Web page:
To read about how we can all help ensure that this isn’t the future of racing, please click here.
A Letter on 2020 from Krista Duchene
“June was likely the month that most parents completely gave up on monitoring screen time.”
When asked to write the 2020 iRun finale, I knew it would be a challenge. Even Oxford Dictionaries found it difficult to summarize 2020, describing it as “a year which cannot be neatly accommodated in one single word.” So it lived up to one of its words of the year, “unprecedented,” by choosing a list of words instead of just one.
Pandemic, virtual, social distancing, quarantine, isolation, lockdown, unmute, zoom, the new normal, remotely, bubble, personal protective equipment...these words have taken new meaning in 2020. So here’s a reflection on what some of these words have meant in my running life, our running lives, and how I aim to focus on the good to provide hope and faith in a better tomorrow, saying goodbye to 2020 and welcoming 2021:
January was a rough start to the year as I continued waiting to learn about what happened to a female athlete and my now former coach. The story was being researched as far back as 2006 and dozens of people were being contacted for interviews. I ran the Robbie Burns 8K as a rust buster to start my season.
February is when the story was finally published. I was heartbroken and disturbed, to name only a few of my many emotions. It rocked the entire Canadian running community. I can’t write a simple statement to summarize a positive outcome from this, but will state the words she said after the story was made public, “I am not working from this place of anger or resentment, and that I really just want healing and positive change to come from this.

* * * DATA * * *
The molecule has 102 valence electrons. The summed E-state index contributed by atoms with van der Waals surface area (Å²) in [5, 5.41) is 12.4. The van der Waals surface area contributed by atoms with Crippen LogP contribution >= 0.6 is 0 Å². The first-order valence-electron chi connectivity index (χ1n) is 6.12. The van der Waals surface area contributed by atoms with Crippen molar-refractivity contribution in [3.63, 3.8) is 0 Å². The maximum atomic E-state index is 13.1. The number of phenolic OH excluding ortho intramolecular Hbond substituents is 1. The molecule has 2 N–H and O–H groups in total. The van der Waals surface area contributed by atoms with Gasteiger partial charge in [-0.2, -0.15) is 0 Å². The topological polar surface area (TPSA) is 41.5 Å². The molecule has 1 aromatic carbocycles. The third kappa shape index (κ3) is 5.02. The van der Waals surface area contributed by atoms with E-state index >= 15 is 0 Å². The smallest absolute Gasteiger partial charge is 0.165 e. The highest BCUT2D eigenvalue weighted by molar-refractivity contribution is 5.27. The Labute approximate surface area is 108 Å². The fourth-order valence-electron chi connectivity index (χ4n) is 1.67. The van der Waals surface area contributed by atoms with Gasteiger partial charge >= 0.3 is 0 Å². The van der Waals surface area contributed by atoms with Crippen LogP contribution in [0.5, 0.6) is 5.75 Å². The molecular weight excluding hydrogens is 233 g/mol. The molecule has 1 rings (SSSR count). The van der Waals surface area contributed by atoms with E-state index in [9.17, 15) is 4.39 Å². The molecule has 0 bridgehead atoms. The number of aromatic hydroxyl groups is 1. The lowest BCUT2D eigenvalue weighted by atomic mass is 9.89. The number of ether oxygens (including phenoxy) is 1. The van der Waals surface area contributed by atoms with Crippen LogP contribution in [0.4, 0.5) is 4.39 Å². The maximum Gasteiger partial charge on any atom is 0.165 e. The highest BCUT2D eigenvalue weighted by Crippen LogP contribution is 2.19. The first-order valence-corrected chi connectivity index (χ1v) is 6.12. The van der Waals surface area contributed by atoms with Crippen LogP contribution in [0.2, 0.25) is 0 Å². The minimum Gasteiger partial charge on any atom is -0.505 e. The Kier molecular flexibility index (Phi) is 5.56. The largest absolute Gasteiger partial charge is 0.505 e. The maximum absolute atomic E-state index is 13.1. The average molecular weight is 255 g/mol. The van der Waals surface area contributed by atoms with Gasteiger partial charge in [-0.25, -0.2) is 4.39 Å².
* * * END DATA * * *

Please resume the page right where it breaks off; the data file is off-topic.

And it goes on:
March is when I ran my second and final official 2020 race, the Chilly Half Marathon. Because I was to do the New York City Half Marathon two weeks later, Reid Coolsaet, Olympian and coach, had me use it as a workout with 2K hard and 1K moderate. It went well and I was looking forward to testing my fitness in the Big Apple. Twelve days later and the kids’ one week break was at the beginning of what would be six months, and we were quickly learning more about what the World Health Organization had just declared as a pandemic. Spring races were cancelled and the Tokyo Olympics were postponed by the International Olympic Committee.
April 20th did not mark my 20th marathon, in Boston. In-person races were being completed as virtual races, and while some runners decided to call it a season to rest for another, or take advantage of the time to recover from a nagging injury, others were gearing up for personal bests at time trials and other equally impressive performances. Across the world where countries were enforcing strict rules to help control the virus, runners were desperately jogging around their dining room tables, balconies and backyards in the most bizarre yet creative challenges to maintain physical and mental health.
May marked the beginning of a few time trials that would give purpose to my training and put something in my calendar. Homeschooling and Zooming were now routine with many parents feeling the pressure of juggling online learning and working from home. The simplicity of running provided some normalcy and an output for those trying to make this new life work. Many completed events to support very worthwhile causes; mine included #NovaScotiaStrong for the victims of the Portapique mass murder and #IRunwithMaud to support the BIPOC community.
June was likely the month that most parents completely gave up on monitoring screen time. Some simply needed the time to themselves while others were fed-up with boredom and nowhere to go. I finished my three-month home teaching contract with my own kids, praying school would resume again in the fall. Fall marathons were being cancelled. Front line and health care workers would continue being our heroes.
July and August were fairly normal months for our family with much time spent at our cabin. Meeting up for a few runs with one or two friends made my routine feel a bit more normal as the socially isolating runs were getting a bit boring and lonely. Masks became mandatory in public spaces while race directors continued to think of ways to survive.